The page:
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Nobel Winner Andrew Fire to Give Distinguished Lecture

By Eddy Ball
May 2009

Andrew Fire
Distinguished Lecturer Andrew Fire. (Photo courtesy of Linda A. Cicero of the Stanford News Service)

On May 19, Nobel Laureate Andrew Fire will explore "Cellular Responses to Foreign Nucleic Acids" in the latest seminar of the 2008-2009 NIEHS Distinguished Lecture Series. NIEHS Immunology Group Principal Investigator Farhad Imani, Ph.D., will host the talk, scheduled to begin at 11:00 a.m. in Rodbell Auditorium.

Fire (http://med.stanford.edu/profiles/Andrew_Fire/) Exit NIEHS is a molecular biologist and professor of pathology and genetics at Stanford University. He and Craig Mello, Ph.D., of the University of Massachusetts Medical School shared the 2006 Nobel Prize in Physiology and Medicine (http://med.stanford.edu/special_topics/2006/nobel-ceremony/) Exit NIEHS for their discovery of RNA interference (RNAi) - the way double-stranded RNA (dsRNA) can silence gene expression. Thanks to their groundbreaking work, researchers are now able to use RNAi techniques to quickly and randomly silence one gene at a time and identify even previously unknown genes involved in a specific pathway.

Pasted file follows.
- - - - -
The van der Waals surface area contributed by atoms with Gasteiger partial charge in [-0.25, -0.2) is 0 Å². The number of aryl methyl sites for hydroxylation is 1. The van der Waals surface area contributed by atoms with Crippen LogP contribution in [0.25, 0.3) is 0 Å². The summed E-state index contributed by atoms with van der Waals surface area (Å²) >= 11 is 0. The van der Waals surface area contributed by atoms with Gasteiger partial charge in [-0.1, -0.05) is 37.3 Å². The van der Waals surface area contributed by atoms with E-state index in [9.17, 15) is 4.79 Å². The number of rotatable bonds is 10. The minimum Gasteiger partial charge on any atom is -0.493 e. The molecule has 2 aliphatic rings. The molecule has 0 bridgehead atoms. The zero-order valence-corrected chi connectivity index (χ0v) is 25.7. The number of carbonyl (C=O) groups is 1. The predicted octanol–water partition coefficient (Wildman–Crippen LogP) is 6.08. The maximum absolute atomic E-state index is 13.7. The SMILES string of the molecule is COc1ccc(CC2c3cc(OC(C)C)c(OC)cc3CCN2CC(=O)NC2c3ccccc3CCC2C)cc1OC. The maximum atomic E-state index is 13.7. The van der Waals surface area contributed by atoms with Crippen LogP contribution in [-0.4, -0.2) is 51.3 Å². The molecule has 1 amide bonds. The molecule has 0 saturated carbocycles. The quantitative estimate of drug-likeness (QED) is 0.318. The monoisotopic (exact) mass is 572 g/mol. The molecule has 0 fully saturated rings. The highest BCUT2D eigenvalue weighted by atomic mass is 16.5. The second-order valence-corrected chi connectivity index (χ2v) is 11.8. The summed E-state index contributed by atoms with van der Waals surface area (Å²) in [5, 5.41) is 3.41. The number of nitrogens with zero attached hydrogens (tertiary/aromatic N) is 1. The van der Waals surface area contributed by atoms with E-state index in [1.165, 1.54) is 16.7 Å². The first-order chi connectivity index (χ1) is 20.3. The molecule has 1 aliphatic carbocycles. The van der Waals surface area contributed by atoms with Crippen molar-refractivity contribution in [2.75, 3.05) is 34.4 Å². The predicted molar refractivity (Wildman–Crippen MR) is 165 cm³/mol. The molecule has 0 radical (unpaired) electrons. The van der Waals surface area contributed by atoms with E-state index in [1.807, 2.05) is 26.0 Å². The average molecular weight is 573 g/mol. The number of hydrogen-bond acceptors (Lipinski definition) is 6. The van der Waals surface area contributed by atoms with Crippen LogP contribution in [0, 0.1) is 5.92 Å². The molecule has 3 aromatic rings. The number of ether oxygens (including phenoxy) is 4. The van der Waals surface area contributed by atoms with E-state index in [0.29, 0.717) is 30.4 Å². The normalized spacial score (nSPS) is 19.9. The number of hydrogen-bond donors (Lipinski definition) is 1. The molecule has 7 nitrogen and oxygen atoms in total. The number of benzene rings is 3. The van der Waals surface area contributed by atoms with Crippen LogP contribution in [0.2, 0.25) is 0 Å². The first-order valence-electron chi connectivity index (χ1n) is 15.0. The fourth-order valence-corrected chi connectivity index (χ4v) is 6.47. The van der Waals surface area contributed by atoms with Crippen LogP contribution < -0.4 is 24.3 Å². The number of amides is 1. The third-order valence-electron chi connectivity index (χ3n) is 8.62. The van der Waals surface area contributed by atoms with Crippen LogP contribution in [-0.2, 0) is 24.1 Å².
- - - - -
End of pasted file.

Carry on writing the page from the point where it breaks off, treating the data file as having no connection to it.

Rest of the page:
Fire's current research focuses on the role of RNAi and other triggers and mechanisms that help an organism's immune system identify and respond to foreign or unwanted nucleic acid. His lab primarily uses the nematode C. elegans as a model system to study the role of dsRNA, which is an essential component of most viruses, as a major mediator in gene silencing. Fire's lab is particularly interested in the roles of gene silencing processes in viral pathogenesis and tumor progression in mammalian systems.



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